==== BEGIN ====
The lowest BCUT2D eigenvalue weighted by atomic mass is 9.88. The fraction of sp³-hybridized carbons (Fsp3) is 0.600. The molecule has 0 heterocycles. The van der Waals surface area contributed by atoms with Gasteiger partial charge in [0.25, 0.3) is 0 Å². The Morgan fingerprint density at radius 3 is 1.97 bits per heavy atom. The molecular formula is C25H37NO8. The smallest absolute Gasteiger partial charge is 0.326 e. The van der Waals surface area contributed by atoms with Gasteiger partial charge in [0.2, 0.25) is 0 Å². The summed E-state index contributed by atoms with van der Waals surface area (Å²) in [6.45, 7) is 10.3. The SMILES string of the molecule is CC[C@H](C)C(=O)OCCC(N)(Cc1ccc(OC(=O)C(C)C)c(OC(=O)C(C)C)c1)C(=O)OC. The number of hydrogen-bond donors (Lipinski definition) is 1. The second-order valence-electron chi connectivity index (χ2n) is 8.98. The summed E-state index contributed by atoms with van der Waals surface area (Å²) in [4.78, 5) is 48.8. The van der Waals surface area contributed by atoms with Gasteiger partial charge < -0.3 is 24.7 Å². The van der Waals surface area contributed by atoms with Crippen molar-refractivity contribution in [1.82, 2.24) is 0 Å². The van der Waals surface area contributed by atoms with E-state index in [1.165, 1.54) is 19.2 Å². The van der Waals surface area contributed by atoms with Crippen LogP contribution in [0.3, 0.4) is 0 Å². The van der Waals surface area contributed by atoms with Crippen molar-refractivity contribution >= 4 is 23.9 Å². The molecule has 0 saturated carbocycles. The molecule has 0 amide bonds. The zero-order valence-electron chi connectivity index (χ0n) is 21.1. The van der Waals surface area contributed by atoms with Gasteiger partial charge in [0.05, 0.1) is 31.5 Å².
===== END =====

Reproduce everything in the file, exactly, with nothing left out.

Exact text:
The lowest BCUT2D eigenvalue weighted by atomic mass is 9.88. The fraction of sp³-hybridized carbons (Fsp3) is 0.600. The molecule has 0 heterocycles. The van der Waals surface area contributed by atoms with Gasteiger partial charge in [0.25, 0.3) is 0 Å². The Morgan fingerprint density at radius 3 is 1.97 bits per heavy atom. The molecular formula is C25H37NO8. The smallest absolute Gasteiger partial charge is 0.326 e. The van der Waals surface area contributed by atoms with Gasteiger partial charge in [0.2, 0.25) is 0 Å². The summed E-state index contributed by atoms with van der Waals surface area (Å²) in [6.45, 7) is 10.3. The SMILES string of the molecule is CC[C@H](C)C(=O)OCCC(N)(Cc1ccc(OC(=O)C(C)C)c(OC(=O)C(C)C)c1)C(=O)OC. The number of hydrogen-bond donors (Lipinski definition) is 1. The second-order valence-electron chi connectivity index (χ2n) is 8.98. The summed E-state index contributed by atoms with van der Waals surface area (Å²) in [4.78, 5) is 48.8. The van der Waals surface area contributed by atoms with Gasteiger partial charge < -0.3 is 24.7 Å². The van der Waals surface area contributed by atoms with Crippen molar-refractivity contribution in [1.82, 2.24) is 0 Å². The van der Waals surface area contributed by atoms with E-state index in [1.165, 1.54) is 19.2 Å². The van der Waals surface area contributed by atoms with Crippen LogP contribution in [0.3, 0.4) is 0 Å². The van der Waals surface area contributed by atoms with Crippen molar-refractivity contribution >= 4 is 23.9 Å². The molecule has 0 saturated carbocycles. The molecule has 0 amide bonds. The zero-order valence-electron chi connectivity index (χ0n) is 21.1. The van der Waals surface area contributed by atoms with Gasteiger partial charge in [0.05, 0.1) is 31.5 Å².